Books about film are something of a favorite of mine. Despite conflicting reviews, I thought Marisha Pessl’s Night Film was a total pleasure to read (and a love letter to horror, but that’s another review). I cut my reading teeth on Francesca Lia Block’s Weetzie Bat and her home movies. Contemporary authors all over, from Jess Walter and Chuck Palahniuk to Liane Moriarty have all tackled the complicated world of silver screens and faded starlets.
Anna North’s new novel, The Life and Death of Sophie Stark, filled that niche nicely. She hits all the right marks, cleverly intimating the films being made while keeping the work itself highly elusive, highly magical. Somewhere between the people who watch movies and the people that make movies are the real people that exist in a world of strenuous bonds and artistic challenges.
North’s novel conceptually tracks the life of enigmatic filmmaker, Sophie Stark née Emily (a great name, if you ask me) from her early college years to her… well, you’ve already read the title of the book.
In a device that I was already tired of last month, North sets each chapter from the perspective of a new character tangentially related to the nominal Sophie Stark. And, much as it pains me to say this, the device works beautifully in this well-thought, clearly planned novel about the cult of art. I’ll admit to a momentary lack of faith when the book starts off at a trendy story-telling session in Bushwick, but North redeems herself with aplomb. This novel is very much a story set in a time and place, so if you’re allergic to all things Brooklyn, stay away! If you’re willing to work with its at times haughty sense of contemporariness, you’re in for a tight read that will stay with you long past the final page.
Part of the power of this novel is Stark’s electric characterization. North isn’t the best writer in the world… at times, her writing is repetitive and a touch cliché, but she has a real talent for weaving life and blood characters from casual dialogue and a few, well-placed adjectives. Every person in this book is a fascinating force of nature that I could easily have read more about. That the book is about the one person whose voice you never hear turns into a haunting refrain that harkens back to the tone, if not the style of Pessl’s novel. Indeed, writing about film exists in that difficult terrain of artistic Ekphrasis that leaves something important unsaid. I think that North does a stellar job of making the emptiness count.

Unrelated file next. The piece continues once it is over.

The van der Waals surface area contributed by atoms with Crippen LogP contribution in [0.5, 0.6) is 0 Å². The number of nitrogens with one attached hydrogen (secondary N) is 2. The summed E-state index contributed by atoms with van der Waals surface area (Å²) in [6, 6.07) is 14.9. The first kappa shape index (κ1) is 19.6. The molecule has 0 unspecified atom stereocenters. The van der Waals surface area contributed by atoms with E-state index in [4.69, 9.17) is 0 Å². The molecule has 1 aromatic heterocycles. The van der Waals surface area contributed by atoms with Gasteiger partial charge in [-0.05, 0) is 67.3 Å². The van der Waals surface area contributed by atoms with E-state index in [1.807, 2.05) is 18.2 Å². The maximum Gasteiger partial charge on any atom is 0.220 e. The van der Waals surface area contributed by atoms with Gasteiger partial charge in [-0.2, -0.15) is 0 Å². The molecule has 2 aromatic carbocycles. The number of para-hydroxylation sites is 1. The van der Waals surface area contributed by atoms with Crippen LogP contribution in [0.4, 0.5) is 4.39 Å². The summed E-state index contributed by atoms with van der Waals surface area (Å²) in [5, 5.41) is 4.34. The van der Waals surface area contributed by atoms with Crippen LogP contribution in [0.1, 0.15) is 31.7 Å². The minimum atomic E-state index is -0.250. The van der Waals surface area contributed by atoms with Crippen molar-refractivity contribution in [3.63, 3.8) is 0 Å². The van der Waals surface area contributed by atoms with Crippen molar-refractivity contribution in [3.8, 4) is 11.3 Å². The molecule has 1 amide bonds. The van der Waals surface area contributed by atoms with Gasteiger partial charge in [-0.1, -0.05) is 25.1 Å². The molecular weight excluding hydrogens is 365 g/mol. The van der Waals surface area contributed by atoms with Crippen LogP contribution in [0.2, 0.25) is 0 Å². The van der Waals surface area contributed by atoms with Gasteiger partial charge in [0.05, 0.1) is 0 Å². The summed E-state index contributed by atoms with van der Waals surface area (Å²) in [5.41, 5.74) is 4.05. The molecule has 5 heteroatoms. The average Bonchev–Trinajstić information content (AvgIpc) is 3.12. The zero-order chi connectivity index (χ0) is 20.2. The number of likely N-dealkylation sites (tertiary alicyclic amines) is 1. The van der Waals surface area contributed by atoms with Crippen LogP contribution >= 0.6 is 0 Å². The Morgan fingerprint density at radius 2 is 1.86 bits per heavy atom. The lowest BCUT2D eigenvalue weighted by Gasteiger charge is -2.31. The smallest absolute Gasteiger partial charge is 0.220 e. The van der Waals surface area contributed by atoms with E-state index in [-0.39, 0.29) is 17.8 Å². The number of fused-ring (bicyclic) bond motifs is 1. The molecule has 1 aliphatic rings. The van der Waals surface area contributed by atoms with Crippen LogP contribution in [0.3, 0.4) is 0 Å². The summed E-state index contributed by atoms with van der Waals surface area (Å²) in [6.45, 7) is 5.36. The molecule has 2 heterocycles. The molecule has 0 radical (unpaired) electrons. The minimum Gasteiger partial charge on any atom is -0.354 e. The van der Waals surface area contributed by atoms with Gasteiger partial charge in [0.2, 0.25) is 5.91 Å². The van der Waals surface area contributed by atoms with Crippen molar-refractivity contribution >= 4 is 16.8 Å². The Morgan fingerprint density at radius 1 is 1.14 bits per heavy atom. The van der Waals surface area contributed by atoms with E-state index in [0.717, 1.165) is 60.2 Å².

What I liked most about The Life and Death of Sophie Stark is North’s willingness to push the envelope. In the hands of a less talented writer, this easily could have dissolved into a moralizing tale about how little anyone knows anyone. In North’s capable hands, it becomes a frightening tale about the strange heart of love. I found myself pondering the lengths these characters went to preserve or prove their unique love emotions, while silently sacrificing the golden calf that had enabled the feeling in the first place.
At the end of the day, I found Sophie’s story compelling. I found the people in her life compelling. I found Sophie’s art compelling. Ultimately, this had little to do with Sophie or even my predilection for books about movies. It had a whole lot to do with North herself.
Would I recommend this book? For the right reader, definitely. Would I recommend North’s next book? Abso-freaking-lutely. I am thrilled to see what North works on next.